• Chapter V of the CA Act, which deals with misconduct, allows the Council of the ICAI to define new types of misconduct through regulations or guidelines, bearing in mind that new technologies and developments can create new forms of unprofessional behaviour. Furthermore, amending the CA Act for such new instances would be impractical and therefore, the Council of ICAI has the power to define misconduct.

  • With respect to the second and third issues relating to the 2008 Guideline, if these restrictions imposed by the Council of ICAI were violating the fundamental right of the CAs under a. 19(1)(g) of the Constitution and whether these restrictions are arbitrary and impermissible under a. 14 of the Constitution, the SC held and observed as follows:

    • By relying on the various cases of the SC, it was noted that the Constitution allows the State to place some valid restrictions on professions, which must be reasonable and justified under a. 19(6) of the Constitution. Secondly, it permits the State to set qualifications required for a profession or carry on any trade or profession. Lastly, the SC noted that there cannot be any restrictions on professions beyond what is stated and permitted under a. 19(6) of the Constitution.

    • The SC relied on and trusted the judgement of the ICAI, considering that they acted on well-intentioned recommendations from the Comptroller and Auditor General of India and the Central Board of Direct Taxes. The SC found no complication in the ICAI’s effort to prevent tax audits' unethical and poor quality. Therefore, it noted that setting a ceiling limit to conduct tax audits was necessary.

    • The SC further observed that there is a crucial distinction between a right and a privilege. It was noted that performing a tax audit is not an inherent part of being a CA, nor is it essential to the profession, and therefore, it is not a fundamental right of the CA protected by a. 19(1)(g) of the Constitution. Since performing tax audits is a privilege granted to the CAs by the ICAI, it can be reasonably restricted. A restriction like limiting the number of audits is less severe than completely taking the privilege away. Therefore, the SC held that the ICAI has the complete authority to regulate this privilege of conducting tax audits in a way that serves the public interest.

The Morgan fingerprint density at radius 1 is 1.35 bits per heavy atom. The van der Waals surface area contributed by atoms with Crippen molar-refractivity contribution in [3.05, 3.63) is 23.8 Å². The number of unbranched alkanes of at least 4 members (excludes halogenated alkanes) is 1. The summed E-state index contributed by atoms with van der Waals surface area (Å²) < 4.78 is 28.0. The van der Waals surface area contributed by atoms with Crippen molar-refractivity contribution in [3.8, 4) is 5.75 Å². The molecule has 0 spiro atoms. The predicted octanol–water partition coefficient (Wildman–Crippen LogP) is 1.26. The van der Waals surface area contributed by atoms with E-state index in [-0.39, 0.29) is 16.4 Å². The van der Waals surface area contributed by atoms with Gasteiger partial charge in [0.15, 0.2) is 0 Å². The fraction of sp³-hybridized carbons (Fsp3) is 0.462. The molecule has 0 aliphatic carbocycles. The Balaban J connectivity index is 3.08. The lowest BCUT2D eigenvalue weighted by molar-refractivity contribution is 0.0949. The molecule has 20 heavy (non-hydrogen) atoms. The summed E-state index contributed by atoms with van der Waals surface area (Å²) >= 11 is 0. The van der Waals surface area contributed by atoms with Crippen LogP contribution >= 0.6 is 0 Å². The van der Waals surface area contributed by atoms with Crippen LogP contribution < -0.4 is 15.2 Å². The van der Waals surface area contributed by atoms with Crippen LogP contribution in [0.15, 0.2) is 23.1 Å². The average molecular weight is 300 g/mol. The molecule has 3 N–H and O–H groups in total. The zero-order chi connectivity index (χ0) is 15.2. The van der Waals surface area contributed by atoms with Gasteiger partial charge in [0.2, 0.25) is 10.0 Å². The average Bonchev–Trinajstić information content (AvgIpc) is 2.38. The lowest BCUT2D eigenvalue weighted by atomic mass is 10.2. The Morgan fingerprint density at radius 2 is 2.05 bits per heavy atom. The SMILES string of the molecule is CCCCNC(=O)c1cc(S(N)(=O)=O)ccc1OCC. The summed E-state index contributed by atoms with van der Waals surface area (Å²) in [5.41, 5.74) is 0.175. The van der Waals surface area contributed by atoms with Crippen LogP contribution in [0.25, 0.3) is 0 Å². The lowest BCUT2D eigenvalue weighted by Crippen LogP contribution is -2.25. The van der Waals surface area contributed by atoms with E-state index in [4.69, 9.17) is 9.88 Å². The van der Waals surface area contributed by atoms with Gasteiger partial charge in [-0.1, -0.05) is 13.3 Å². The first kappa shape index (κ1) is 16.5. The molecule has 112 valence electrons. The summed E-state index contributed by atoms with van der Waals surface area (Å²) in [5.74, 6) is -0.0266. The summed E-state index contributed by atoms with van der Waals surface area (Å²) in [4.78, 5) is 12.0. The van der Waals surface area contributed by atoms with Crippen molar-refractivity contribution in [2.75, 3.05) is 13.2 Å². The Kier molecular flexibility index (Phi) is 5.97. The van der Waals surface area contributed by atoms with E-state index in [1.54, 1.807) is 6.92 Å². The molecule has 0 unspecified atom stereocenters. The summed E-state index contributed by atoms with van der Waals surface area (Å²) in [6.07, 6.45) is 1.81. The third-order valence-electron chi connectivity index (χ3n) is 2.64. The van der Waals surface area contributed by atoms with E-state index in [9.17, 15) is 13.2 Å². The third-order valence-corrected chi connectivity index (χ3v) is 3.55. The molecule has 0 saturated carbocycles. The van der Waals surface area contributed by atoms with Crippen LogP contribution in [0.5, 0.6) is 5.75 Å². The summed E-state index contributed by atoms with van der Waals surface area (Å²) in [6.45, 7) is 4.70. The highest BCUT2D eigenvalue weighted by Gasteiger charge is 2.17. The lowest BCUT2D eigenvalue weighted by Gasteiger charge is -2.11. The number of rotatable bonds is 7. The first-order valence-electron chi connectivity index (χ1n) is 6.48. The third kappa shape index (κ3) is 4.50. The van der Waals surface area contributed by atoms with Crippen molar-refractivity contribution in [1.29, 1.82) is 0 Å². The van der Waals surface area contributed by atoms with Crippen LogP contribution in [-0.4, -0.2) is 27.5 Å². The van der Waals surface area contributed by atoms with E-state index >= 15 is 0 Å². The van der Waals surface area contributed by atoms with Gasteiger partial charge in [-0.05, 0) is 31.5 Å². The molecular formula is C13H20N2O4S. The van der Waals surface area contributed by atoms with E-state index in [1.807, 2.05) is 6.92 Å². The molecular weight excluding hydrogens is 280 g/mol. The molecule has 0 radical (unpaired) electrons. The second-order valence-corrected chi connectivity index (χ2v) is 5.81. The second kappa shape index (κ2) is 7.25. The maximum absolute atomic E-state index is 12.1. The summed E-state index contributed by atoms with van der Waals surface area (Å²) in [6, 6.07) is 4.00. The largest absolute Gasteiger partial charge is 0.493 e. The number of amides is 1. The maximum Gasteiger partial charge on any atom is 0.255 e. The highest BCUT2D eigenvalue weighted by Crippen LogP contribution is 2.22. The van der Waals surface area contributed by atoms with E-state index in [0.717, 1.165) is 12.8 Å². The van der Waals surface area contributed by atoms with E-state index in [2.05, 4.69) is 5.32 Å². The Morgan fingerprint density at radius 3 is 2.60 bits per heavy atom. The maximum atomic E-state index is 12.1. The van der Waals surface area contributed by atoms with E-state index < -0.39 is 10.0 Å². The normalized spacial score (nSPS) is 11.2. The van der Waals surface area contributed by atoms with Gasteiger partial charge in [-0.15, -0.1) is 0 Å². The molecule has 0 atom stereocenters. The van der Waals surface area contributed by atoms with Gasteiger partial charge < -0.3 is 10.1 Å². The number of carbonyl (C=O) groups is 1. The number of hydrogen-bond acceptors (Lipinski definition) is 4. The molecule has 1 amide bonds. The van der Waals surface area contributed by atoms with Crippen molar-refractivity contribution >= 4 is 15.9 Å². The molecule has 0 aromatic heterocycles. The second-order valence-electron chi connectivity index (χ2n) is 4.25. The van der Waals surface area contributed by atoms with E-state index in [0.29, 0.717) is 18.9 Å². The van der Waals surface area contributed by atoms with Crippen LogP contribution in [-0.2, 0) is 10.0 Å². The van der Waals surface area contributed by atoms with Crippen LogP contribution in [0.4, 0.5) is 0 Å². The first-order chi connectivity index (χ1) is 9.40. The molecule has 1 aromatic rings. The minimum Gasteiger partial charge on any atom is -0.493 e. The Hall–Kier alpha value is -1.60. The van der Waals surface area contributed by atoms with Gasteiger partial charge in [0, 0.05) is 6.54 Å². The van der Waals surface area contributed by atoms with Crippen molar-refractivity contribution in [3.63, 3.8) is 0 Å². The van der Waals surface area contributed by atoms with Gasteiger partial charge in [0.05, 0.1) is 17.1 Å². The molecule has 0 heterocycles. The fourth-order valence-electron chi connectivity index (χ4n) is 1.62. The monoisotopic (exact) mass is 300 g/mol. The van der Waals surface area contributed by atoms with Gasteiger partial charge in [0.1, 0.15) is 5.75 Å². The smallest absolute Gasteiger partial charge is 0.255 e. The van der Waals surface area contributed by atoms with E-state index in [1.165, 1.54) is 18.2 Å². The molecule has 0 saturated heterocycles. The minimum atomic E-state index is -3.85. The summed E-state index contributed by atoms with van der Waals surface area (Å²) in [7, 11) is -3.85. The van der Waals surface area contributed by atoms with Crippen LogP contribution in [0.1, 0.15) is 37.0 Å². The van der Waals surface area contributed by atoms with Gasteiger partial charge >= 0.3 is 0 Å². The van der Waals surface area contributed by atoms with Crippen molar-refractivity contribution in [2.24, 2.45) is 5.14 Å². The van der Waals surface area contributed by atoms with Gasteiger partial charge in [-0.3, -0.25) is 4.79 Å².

• With respect to the final issue, considering the limit on tax audits as professional misconduct, the SC quashed the disciplinary actions initiated against the Petitioners due to legal uncertainty caused by the previous guideline of ICAI being cancelled and the 2008 Guideline being challenged. Ultimately, the SC held that the Impugned Clause of the 2008 Guideline will be deemed to be in effect from 01.04.2024.

  • Lastly, the SC allowed the ICAI to raise the limit of tax audits a CA can perform under s. 44AB of the IT Act, in case they decide to do so, further grants liberty to the Petitioners and other members of ICAI to submit their suggestions regarding the increase of limit for the ICAI to consider and accordingly change the 2008 Guideline.

Our Analysis

This decision of the SC has significant consequences for the CAs and tax compliance. The SC sided with the ICAI while balancing the interests of both the CAs and the public. Importantly, the SC acknowledged the authority of the ICAI to modify these guidelines in the future, reflecting on the adaptability of the regulations in response to the changing circumstances. While acknowledging the supremacy of the ICAI and its efforts in regulating the profession, it also did justice to the CAs by quashing the disciplinary proceedings initiated against them by the ICAI in certainty to the legal position under challenge.

In conclusion, this decision will be considered an important precedent as it has upheld the ICAI’s limit on tax audits and clarified the difference between the rights and privileges of the professionals by defining the boundaries of the professional practice of CAs in India within the framework of the Constitution.

End Notes

[i] 2024 SCC OnLine SC 988

[ii] (2007) 7 SCC 527

Authored by Aishwarya Pawar, Advocate at Metalegal Advocates. The views expressed are personal and do not constitute legal opinion.